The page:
Printing organs on a 3D printer or bioprinting – a promising technology for growing healthy and living organs to replace damaged or missing ones. In addition to a 3D printer, bioprinting requires an organ model, the patient’s cellular material, and an environment where the organ will remain until implantation.
Printed organs are better than prostheses and transplanted body parts. Their capabilities are identical to those of their native ones and they are not rejected by the immune system if they are created from the patient’s DNA. Bioprinting will shorten the time to obtain the desired organ and save the lives of patients who need an immediate transplant.
Printing organs on a 3D printer has already been successfully tested on animals. Scientists at Northwestern University introduced artificial ovaries to sterilized mice, and they gave birth to healthy mice. In the Chinese company Sichuan Revotek, rhesus monkeys were implanted with blood vessels grown from the material of the same monkeys.
Of the human body parts, so far only internal tissues and skin are being printed. Reduced but working copies of ears and noses are created. The first printing of human organs is expected by 2030.
How bioprinting works
Research groups or companies are developing different bioprinting concepts:
- Wireframe. Growth of living cells on an inorganic basis, which disappears with the development of natural connections between cells. The main difficulty is to choose a material that is as elastic or rigid as the organ being replaced. It must quickly degrade so as not to interfere with the strengthening of the extracellular matrix and dissolve without leaving toxic compounds. Suitable for frame printing are hydrogel, titanium, gelatin, synthetic and biopolymers.
- Frameless. Application with ready-made cells on a hydrogel base. While the cells are in the printer, they are cooled and are in thin hydrogel spheroids. When printing, the temperature rises to 36.6 °, the spheroids disperse and the cells gradually themselves form a natural framework – the cellular matrix. This printing is less common than wireframe – it appeared later and is more difficult to reproduce.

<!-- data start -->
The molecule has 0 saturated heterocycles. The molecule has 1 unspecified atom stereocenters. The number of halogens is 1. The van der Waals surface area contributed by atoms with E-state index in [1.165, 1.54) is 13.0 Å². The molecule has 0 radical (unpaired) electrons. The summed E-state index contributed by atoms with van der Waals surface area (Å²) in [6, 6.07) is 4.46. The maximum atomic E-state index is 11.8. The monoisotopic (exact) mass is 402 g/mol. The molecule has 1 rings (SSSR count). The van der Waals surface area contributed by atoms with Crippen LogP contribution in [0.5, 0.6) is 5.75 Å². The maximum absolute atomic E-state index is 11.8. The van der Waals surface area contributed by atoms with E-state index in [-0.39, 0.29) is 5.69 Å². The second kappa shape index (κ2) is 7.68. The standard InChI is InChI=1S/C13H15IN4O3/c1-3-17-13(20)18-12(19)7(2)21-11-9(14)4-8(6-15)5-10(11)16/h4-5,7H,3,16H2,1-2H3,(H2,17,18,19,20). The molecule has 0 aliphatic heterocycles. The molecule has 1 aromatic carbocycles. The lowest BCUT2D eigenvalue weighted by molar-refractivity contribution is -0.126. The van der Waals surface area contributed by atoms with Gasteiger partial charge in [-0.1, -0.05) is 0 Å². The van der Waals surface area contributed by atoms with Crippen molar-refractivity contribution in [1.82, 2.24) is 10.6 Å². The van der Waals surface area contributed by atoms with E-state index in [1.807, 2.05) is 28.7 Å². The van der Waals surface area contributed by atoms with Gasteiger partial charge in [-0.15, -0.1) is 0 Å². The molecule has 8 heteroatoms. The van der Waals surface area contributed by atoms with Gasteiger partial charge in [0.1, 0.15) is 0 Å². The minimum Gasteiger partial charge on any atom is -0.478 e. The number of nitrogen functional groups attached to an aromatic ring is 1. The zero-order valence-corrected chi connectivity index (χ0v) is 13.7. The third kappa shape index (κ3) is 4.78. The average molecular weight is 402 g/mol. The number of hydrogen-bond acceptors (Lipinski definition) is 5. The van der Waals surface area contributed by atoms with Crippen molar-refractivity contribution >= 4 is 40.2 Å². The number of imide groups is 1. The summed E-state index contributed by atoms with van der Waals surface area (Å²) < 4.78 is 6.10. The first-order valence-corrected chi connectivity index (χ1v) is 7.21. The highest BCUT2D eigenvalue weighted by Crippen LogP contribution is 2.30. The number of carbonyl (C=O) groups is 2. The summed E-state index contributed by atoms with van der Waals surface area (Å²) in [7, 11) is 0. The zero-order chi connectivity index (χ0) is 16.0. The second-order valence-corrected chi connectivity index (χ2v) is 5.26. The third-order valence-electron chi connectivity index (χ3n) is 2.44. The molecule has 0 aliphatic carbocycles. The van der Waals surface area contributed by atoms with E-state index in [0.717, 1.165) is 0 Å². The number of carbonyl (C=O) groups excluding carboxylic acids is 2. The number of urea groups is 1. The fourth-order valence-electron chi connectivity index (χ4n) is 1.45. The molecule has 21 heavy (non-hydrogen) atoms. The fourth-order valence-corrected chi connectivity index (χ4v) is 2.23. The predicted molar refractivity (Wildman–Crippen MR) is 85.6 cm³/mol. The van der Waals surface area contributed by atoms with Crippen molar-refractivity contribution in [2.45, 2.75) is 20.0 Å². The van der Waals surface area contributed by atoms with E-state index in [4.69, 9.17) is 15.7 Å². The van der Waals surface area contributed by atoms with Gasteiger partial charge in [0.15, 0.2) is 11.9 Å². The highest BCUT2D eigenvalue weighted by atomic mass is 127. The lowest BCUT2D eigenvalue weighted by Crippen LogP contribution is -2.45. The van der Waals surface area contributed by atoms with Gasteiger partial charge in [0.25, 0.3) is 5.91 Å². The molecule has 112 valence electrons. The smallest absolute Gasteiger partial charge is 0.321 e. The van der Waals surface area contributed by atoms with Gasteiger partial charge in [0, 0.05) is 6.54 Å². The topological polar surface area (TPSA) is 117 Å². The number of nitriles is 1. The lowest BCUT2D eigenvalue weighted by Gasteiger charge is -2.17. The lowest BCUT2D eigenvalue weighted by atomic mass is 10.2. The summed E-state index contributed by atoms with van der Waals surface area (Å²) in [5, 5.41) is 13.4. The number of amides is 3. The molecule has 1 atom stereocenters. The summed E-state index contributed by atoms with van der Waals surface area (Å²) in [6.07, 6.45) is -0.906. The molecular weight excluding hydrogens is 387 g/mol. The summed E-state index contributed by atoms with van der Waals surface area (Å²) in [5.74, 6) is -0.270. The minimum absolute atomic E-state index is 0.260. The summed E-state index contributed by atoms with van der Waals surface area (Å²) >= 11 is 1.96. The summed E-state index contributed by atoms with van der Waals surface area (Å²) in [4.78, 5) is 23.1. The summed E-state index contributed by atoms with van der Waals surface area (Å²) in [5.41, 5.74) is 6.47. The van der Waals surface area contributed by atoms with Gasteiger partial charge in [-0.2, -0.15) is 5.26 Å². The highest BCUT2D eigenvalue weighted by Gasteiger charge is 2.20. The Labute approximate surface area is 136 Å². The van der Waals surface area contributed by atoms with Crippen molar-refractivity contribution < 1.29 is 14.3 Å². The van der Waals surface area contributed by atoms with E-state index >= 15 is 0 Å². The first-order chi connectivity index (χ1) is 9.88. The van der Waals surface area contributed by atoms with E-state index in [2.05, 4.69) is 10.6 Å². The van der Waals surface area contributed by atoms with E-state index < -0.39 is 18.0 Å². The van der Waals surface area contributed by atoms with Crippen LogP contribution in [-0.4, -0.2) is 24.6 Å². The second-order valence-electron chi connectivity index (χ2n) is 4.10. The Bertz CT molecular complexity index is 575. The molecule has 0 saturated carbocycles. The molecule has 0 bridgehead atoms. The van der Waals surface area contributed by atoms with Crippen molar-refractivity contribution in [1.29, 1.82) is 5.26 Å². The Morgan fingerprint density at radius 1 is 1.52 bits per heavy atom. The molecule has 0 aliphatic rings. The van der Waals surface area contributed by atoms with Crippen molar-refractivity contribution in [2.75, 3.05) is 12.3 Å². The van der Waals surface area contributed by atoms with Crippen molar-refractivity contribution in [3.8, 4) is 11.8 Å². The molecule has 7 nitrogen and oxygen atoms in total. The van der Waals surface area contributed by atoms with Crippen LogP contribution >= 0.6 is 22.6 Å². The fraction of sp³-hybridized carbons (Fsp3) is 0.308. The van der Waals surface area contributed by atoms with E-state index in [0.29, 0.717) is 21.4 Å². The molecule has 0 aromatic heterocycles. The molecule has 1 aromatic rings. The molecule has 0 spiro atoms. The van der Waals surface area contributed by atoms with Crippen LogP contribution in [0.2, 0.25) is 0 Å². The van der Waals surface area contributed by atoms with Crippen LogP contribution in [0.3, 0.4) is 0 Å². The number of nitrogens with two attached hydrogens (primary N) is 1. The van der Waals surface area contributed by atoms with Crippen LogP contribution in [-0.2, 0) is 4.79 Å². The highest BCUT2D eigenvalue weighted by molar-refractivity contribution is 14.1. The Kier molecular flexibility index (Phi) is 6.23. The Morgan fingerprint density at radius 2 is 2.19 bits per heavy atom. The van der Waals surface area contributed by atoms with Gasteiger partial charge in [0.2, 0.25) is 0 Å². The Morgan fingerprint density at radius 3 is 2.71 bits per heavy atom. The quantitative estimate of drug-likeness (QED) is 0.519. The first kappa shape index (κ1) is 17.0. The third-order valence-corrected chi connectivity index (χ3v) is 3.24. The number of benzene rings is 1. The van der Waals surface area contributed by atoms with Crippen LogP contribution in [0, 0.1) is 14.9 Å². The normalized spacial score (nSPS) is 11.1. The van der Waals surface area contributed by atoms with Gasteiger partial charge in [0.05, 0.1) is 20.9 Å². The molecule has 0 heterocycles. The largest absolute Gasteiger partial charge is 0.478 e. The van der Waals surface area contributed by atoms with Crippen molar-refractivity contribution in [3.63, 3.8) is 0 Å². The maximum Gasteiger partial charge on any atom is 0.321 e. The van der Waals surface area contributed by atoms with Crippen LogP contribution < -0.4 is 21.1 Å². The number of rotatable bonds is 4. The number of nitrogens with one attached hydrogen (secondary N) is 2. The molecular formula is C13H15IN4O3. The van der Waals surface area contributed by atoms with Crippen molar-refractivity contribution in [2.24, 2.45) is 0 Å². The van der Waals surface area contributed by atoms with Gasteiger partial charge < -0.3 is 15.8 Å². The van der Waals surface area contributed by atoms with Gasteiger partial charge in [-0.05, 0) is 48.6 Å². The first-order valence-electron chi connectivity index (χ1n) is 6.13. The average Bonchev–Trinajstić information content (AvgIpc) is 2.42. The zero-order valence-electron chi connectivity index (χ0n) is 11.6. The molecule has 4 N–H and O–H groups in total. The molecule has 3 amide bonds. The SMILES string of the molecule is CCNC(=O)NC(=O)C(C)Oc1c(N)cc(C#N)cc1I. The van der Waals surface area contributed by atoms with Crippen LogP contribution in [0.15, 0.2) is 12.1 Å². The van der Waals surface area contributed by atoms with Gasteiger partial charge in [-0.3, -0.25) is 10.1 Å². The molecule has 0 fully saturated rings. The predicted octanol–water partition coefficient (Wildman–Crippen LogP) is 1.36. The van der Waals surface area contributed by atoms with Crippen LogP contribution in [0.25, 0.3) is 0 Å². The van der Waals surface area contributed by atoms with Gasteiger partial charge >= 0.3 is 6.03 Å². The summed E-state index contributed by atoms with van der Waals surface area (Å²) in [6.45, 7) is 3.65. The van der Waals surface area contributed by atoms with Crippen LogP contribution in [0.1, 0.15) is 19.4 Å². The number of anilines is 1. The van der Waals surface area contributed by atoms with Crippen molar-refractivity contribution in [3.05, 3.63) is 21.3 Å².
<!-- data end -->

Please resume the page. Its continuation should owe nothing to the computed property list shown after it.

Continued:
- Mimicry. The technology of the future implies the creation of complete copies of organs at once. For her, bioprinting at the molecular level is being developed and in-depth studies of the nature of cells are being carried out.
3D printing of organs
Inkjet. The first devices for bioprinting were inkjet, this method is also used by ordinary printers. They store biological material in cartridges that are sprayed onto a hydrogel substrate like paint on paper. Disadvantages – inaccurate droplet ejection and blockage of the spray nozzle with possible death of cellular material. Inkjet printing organs on a printer is not suitable for viscous materials as they do not spray. The area of application is limited to the restoration of bone, cartilage tissue, muscles and skin. Advantages – low cost and massive reproducibility.
Microextrusion. This method is used in inorganic 3D printing. For printing, a pneumatic supply of material is used in a movable extruder head, which lays down the cells. The more heads, the more accurate and faster the printer works. Disadvantages – the denser the cells fit, the less they survive. At a comparable packing density, more cells die from micro-extrusion printing than inkjet printing. Advantages – suitable for 3D printing of high-density organs, fine-tuning of the material supply due to pressure regulation.